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Thinking about 'Mad Men': 5 most provocative essays
As the critically acclaimed show begins its fourth season, commentators discuss the diabolical nature of Don Draper, elaborate women's underwear of the era, and more
Jon Hamm leads the cast of "Mad Men" into Season 4.
Jon Hamm leads the cast of "Mad Men" into Season 4.
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s it heads into its fourth season this Sunday, AMC's "Mad Men" isn't "just a cult favorite anymore," says Alessandra Stanley in The New York Times. It has emerged as "a cultural phenomenon much in the way 'The Sopranos' once was." And that means think pieces — lots and lots of think pieces. Here are five of the best recent ones: (Watch the cast discuss their high-profile fans)

"'Mad Men' shares a lesson on beauty"
While the early-60s misogyny "Mad Men" portrays often reminds us how far women have come in society, it also highlights some ways we've regressed, says Meghan Daum in the Los Angeles Times. Matthew Weiner, the show's creator, paid special care to cast women with bodies that would be believable for the era — "no ripped abs or fake breasts, no preternaturally white teeth." And, while the show's female characters are shaped by the architectural bras and girdles and stockings typical of the period, women today face tighter constrictions. "The post-feminist sensibility eschews such gear yet demands flat bellies; it prizes large breasts but also expects them to stand up miraculously." Today ulta-curvaceous Joan Holloway might feel compelled to rely on a plastic surgeon rather than an elaborate bra to keep her figure. At least in Joan's world, "no one bought into the notion that beauty was effortless."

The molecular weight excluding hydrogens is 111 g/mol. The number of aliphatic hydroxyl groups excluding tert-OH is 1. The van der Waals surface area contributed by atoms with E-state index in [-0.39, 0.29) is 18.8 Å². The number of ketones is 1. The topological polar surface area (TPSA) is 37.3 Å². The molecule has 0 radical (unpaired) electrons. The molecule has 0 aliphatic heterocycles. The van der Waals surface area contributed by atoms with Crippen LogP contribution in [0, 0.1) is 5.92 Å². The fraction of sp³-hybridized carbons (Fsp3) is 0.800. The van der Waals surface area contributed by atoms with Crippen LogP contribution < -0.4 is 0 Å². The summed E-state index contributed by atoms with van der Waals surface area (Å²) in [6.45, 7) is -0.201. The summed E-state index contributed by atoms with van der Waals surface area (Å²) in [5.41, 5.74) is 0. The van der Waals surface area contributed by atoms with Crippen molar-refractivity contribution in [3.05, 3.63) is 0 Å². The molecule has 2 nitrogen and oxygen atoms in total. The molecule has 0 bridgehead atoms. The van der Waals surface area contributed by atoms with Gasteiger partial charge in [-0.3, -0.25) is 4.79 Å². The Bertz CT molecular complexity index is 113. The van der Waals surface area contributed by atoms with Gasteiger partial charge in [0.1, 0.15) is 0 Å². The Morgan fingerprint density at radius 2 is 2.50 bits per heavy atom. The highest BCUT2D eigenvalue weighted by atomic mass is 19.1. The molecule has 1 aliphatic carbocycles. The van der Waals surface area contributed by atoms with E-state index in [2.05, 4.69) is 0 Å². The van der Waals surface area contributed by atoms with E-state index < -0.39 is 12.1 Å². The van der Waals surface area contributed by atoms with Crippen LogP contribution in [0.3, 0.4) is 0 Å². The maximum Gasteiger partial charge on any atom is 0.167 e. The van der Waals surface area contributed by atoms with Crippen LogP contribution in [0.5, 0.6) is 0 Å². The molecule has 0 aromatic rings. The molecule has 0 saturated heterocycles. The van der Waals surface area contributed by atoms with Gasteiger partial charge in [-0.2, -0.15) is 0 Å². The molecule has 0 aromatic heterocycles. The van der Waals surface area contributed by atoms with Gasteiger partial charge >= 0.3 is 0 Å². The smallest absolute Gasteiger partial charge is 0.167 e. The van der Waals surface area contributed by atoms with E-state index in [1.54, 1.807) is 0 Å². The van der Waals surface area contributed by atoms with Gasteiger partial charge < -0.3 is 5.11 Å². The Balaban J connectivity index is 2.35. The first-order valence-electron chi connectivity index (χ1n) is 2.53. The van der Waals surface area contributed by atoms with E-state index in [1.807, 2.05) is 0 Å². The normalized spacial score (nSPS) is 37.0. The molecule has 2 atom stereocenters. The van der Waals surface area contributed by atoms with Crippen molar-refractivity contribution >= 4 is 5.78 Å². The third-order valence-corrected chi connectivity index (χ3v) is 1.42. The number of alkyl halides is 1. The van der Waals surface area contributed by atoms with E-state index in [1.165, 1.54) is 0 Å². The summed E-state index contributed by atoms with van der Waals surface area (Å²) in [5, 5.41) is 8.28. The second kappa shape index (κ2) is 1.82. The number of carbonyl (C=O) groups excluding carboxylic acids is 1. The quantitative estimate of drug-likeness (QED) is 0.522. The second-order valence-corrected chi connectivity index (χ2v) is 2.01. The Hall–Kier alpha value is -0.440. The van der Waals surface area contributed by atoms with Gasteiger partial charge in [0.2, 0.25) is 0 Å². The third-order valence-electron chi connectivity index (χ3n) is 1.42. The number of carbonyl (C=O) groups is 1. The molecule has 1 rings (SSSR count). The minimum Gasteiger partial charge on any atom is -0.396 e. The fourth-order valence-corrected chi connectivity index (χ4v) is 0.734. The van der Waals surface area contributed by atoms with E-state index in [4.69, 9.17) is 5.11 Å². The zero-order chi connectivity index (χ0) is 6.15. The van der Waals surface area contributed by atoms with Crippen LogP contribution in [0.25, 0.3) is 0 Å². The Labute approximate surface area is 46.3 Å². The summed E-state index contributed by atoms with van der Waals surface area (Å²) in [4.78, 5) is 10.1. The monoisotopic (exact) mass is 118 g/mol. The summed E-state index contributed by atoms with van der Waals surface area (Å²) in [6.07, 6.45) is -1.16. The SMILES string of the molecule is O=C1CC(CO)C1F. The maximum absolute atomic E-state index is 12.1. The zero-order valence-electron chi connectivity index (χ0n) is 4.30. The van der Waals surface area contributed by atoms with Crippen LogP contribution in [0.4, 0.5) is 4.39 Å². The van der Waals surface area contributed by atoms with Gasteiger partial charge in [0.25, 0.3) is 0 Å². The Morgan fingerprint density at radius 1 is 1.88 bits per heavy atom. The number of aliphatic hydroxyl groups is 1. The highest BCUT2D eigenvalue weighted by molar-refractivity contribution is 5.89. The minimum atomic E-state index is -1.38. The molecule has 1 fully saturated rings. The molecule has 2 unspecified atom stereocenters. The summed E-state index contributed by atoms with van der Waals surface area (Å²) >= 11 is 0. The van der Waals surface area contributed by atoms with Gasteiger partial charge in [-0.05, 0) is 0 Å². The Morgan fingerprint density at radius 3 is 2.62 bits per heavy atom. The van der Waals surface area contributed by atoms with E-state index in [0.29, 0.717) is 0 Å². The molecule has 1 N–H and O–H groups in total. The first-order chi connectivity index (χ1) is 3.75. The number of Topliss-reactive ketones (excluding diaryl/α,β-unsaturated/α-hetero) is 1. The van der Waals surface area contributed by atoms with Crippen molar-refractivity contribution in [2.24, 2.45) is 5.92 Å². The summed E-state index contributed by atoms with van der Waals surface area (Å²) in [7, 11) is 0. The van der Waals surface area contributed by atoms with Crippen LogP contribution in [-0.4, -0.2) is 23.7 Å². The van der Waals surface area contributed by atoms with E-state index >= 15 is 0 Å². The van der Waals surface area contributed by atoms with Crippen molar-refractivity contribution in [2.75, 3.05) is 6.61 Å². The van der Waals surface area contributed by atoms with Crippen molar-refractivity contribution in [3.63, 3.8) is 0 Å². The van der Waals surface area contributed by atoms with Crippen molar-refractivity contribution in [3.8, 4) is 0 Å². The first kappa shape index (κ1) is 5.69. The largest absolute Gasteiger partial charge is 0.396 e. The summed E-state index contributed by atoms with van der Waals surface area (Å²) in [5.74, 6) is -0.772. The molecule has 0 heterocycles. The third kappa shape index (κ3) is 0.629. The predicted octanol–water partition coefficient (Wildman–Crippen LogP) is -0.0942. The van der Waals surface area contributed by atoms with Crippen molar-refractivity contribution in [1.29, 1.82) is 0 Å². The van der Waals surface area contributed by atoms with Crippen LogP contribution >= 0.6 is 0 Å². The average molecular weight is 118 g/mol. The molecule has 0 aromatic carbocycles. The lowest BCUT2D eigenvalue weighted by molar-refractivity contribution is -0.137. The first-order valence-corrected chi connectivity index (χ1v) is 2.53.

"Is 'Mad Men' the new 'Sex and the City'?"
The "cultural similarities" between "Mad Men" and "Sex and the City" simply "cannot be ignored" says Sadie Stein in Jezebel. Like Carey Bradshaw and Co., "Mad Men" and its characters have become style icons, offer an "impressionistic vision of New York City" and inspire an interest in their drink of choice (old-fashioned, anyone?). On a deeper level, both shows have become crucibles for larger ideas, from feminism to masculinity. Even those who haven't watched are involved in the discussion, because "there's enough cultural saturation that we've come to feel a collective sense of ownership." It's not that the two shows are similar in and of themselves — quite the contrary — it's that "both have permeated the cultural consciousness in a special way that has ceased to be about the shows themselves and is more shorthand for cultural fluency." 

"The secret of Don Draper's sex appeal"
Don Draper in the most appealing man on TV, says Natasha Vargas-Cooper in The Daily Beast. He's a perfect blend of some of old Hollywood's most irresistible and iconic leading men. Like Cary Grant, Don has "dark eyes, brown hair, strong jaw... a faint but permanent look of melancholy" and a "mutt past" that's "never fully exorcised." But his "masculine prowess" most resembles that of Clark Gable, whose "sexual charisma was an open challenge to women." Don also embodies a bit of Humphrey Bogart's dark "constant introspection," while his "sturdy, protective embrace" is pure John Wayne.

"Why 'Mad Men' is bad for women"
Having grown up in the 50s and 60s, I can appreciate the show's "frank and searing depiction of women's lives," but I'm starting to worry about the message it's sending today's young women, says Nelle Engoron in Salon. "Even as it depicts rampant sexism, the show sides with the men." While the series' male characters are deeply faulted — from lying, philandering Don to alcoholic, philandering Roger to raping, philandering Pete — they are depicted as sympathetic and well-rounded, and they rarely face the consequences of their actions. The show's women, however, are often portrayed with little sympathy, especially Betty, and "subjected to repeated humiliation and misfortune, which is invariably attributed to their own flaws and poor choices."

"The devil in Don Draper"
This season opens with, and continually focuses on, a single question: Who is Don Draper? The answer is simple, says Mary McNamara in the Los Angeles Times. He's the devil, or more precisely "Satan in a starched collar." Three seasons into the show, it's emerging that Don is neither an Everyman nor a sign of the changing politics of the 60s. "Don is morally bankrupt even by the standards of the period," and his character can be read as a charming, square-jawed devil. Wasn't Satan the original slick salesman, convincing Eve she really needed to take a bite of that apple? "In the end both the devil and Don Draper need to sell it big; neither one can create, he can only attempt to sway."

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